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Israel warns of ‘more targets’ as clashes between Arabs and Jews rock Israeli cities

Israel Defense Forces (IDF) spokesman Hidai Zilberman said Israel was considering a ground incursion into Gaza, but stressed that any decision would “take days.”

Three Israeli brigades are currently deployed around Gaza. When asked by Israel Channel 12 News whether the troop movements were paving the way for a ground invasion, Zilberman responded: “We are amassing forces on the border, getting them prepared. Soldiers are learning the terrain. Getting ready. We will activate them when we decide to activate them. We have the initiative. We have time.”

Zilberman said the option for an incursion was on the table and that the Israeli military was amassing forces for that eventuality. Israel has called up 7,000 army reservists so far, he added.

Most analysts believe that a single division’s worth of armor and infantry — the current build-up — is not sufficient to conduct such an operation.

The warning from the Israeli military came as tensions continued to escalate on Thursday. Militants in Gaza have fired more than 1,000 rockets into Israel since the latest flareup began Monday afternoon, and Israel has responded with devastating airstrikes in Gaza.

Israel’s bombing campaign in Gaza has now killed at least 103 people, including 27 children and 11 women, the Gaza-based Palestinian Health Ministry reported Thursday. At least 580 people have sustained various injuries, the ministry said.

Seven Israelis have been killed and more than 200 have been injured since Monday, the Israeli military said. A six-year-old boy was killed Wednesday when a rocket fired from Gaza struck a residential building in Sderot, according to an emergency responder.

Addressing Israeli troops Thursday, Defense Minister Benny Gantz said: “I say explicitly: we will continue to defend and continue to attack until the fire is stopped and we will ensure long-term silence.”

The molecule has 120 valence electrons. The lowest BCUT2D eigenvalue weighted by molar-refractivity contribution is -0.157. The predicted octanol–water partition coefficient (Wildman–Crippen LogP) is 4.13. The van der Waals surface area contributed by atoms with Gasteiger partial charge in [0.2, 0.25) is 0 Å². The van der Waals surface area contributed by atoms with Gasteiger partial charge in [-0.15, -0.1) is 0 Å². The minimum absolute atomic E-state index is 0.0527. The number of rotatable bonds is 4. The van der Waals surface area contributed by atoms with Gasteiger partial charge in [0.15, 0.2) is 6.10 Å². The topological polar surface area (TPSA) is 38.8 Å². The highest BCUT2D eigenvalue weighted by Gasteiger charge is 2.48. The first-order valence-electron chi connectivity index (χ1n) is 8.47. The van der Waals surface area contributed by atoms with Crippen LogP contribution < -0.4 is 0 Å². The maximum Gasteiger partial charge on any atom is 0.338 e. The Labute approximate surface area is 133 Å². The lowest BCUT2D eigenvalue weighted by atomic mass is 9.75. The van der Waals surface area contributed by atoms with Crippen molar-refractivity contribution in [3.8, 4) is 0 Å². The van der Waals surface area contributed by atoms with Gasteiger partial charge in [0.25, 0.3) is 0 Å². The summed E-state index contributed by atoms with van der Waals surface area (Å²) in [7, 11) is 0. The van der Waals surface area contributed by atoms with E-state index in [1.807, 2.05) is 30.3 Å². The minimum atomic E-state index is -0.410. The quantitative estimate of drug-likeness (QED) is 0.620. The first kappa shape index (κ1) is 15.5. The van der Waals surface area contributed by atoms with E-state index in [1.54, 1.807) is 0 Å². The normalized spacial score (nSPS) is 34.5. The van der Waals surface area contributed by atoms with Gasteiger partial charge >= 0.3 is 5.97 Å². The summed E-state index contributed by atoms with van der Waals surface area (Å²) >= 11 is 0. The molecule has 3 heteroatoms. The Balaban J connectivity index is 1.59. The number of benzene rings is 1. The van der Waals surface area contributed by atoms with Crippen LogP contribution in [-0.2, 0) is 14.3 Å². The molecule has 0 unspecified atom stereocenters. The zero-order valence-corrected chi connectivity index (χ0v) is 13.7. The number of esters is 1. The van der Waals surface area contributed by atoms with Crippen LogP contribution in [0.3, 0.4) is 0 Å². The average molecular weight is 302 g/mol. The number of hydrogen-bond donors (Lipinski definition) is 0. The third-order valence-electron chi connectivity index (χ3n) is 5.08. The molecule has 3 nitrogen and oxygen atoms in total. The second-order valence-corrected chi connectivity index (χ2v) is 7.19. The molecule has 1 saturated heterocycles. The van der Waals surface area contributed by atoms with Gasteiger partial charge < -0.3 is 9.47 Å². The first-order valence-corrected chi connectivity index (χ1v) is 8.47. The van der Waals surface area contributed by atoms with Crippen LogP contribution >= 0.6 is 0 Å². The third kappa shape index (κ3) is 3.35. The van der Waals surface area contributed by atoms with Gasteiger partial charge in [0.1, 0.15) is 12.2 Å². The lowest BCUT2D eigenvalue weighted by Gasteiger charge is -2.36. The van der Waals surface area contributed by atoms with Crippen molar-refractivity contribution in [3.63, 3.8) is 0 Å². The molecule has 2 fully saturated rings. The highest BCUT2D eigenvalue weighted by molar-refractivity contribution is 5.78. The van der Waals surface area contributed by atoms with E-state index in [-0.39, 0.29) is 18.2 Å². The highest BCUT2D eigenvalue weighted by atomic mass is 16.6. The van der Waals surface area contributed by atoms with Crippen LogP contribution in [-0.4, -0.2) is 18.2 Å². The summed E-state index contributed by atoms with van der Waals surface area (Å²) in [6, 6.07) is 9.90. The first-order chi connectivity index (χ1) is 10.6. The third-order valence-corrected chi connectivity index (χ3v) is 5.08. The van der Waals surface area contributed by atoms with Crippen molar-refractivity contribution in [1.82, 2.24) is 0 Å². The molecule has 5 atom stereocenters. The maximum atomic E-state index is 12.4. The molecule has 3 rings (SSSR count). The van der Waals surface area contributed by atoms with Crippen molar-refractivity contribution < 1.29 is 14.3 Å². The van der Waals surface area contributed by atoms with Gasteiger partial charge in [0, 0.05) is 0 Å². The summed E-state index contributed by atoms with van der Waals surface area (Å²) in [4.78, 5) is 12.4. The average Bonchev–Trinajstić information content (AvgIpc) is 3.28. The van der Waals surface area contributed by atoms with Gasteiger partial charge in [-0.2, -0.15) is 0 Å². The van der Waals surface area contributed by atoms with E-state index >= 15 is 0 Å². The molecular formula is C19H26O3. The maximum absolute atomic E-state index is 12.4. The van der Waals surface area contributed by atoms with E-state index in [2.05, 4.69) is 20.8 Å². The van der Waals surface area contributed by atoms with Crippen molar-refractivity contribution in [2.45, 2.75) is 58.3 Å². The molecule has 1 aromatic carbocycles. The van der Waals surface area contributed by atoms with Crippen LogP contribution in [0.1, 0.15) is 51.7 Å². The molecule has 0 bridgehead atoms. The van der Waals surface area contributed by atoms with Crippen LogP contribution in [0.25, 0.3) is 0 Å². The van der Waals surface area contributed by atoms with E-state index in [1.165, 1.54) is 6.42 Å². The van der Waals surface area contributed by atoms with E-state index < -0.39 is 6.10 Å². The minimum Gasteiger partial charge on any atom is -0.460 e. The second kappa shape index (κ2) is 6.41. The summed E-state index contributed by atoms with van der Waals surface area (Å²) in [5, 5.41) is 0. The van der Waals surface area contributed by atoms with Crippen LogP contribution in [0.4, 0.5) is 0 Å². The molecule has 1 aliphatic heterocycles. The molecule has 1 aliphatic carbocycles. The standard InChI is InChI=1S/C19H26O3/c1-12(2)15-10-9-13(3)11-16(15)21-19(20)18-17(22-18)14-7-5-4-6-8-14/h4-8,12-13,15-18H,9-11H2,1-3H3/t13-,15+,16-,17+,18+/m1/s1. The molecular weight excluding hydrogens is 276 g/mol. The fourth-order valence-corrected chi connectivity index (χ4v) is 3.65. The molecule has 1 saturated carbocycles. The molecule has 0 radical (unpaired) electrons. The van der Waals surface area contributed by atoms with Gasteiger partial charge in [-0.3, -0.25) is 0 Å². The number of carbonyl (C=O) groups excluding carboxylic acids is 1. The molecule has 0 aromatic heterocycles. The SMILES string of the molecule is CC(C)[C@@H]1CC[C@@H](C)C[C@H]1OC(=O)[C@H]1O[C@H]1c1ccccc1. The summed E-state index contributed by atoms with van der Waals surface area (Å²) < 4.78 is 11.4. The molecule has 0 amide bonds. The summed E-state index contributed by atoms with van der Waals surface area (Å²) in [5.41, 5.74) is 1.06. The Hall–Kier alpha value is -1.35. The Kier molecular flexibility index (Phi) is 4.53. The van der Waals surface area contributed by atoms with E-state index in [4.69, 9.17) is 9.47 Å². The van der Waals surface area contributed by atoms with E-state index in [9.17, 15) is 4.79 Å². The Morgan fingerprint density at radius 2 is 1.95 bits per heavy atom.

Rioting and violent clashes between Arab and Jewish citizens also swept across several Israeli cities this week, leading Israeli Prime Minister Benjamin Netanyahu to warn against “lynching” by either community.

In Bat Yam, south of Jaffa, graphic video Wednesday night showed a Jewish right-wing mob trying to lynch an Arab driver. Police say the man was dragged from his car before the assault began. Video shows about 20 people hitting him with metal objects and kicking him in the head repeatedly. He was taken to hospital where his injuries were described by police as moderate.

In Acre, north of Haifa, a lynching attempt by an Arab mob left a Jewish man critically wounded, according to Israeli police. A police spokesman said the mob attacked police officers with stones before attacking the victim with stones and iron bars.

Israel’s Ambassador to the UN, Gilad Erdan, wrote to the Security Council on Thursday urging it to strongly condemn what he called terrorist attacks from Gaza, as well as to support Israel’s “right to defend itself,” according to a statement.

A day earlier, the Palestinians wrote to the UN Security Council President and the General Assembly President appealing for the Council to live up to its responsibility to maintain international peace and security.

The United States has objected to a proposed Security Council statement and has so far blocked any action by the body, instead preferring more direct diplomacy. A requested Security Council meeting on the crisis will not take place Friday because the US blocked the session, according to two UN diplomats. The US indicated it might accept a meeting next week, said one UN diplomat.
Relatives mourn Wednesday during the funeral of Reema Telbani and her 5-year-old son Zaid, who were killed in an airstrike on Gaza City.

No ceasefire for now

An Israeli foreign ministry spokesperson ruled out a ceasefire with Hamas in Gaza on Thursday.

“We don’t think this is the right time for a ceasefire,” Lior Haiat told CNN. “This is the time where Israel should defend itself and attack the terror infrastructure of Hamas… and we will get to a point where Hamas will understand that launching this kind terror attack on Israeli civilians is not effective for the future.”

Asked on whether any mediating countries have sent representatives to Israel, Haiat said “he does not have this information … but a ceasefire is not on the table for Israel now.”

A senior Hamas official, Izzat Al Rishq, told CNN earlier Thursday that Egypt, Qatar and the United Nations were communicating with Hamas over mediation to end the fighting.

“We in Hamas have told them that they should speak to the enemy to stop the aggression first and after that, Hamas will decide,” Al Rishq said.

“We stress that we have the ability to sustain ourselves for the long haul and respond to the aggression (for) as long as it takes.”

Fueled by controversy over planned evictions of Palestinian families in Jerusalem, and restrictions at a popular East Jerusalem meeting point as Ramadan began, conflict between Israelis and Palestinians boiled over this week, escalating rapidly into one of the worst rounds of violence between the two sides in the last several years.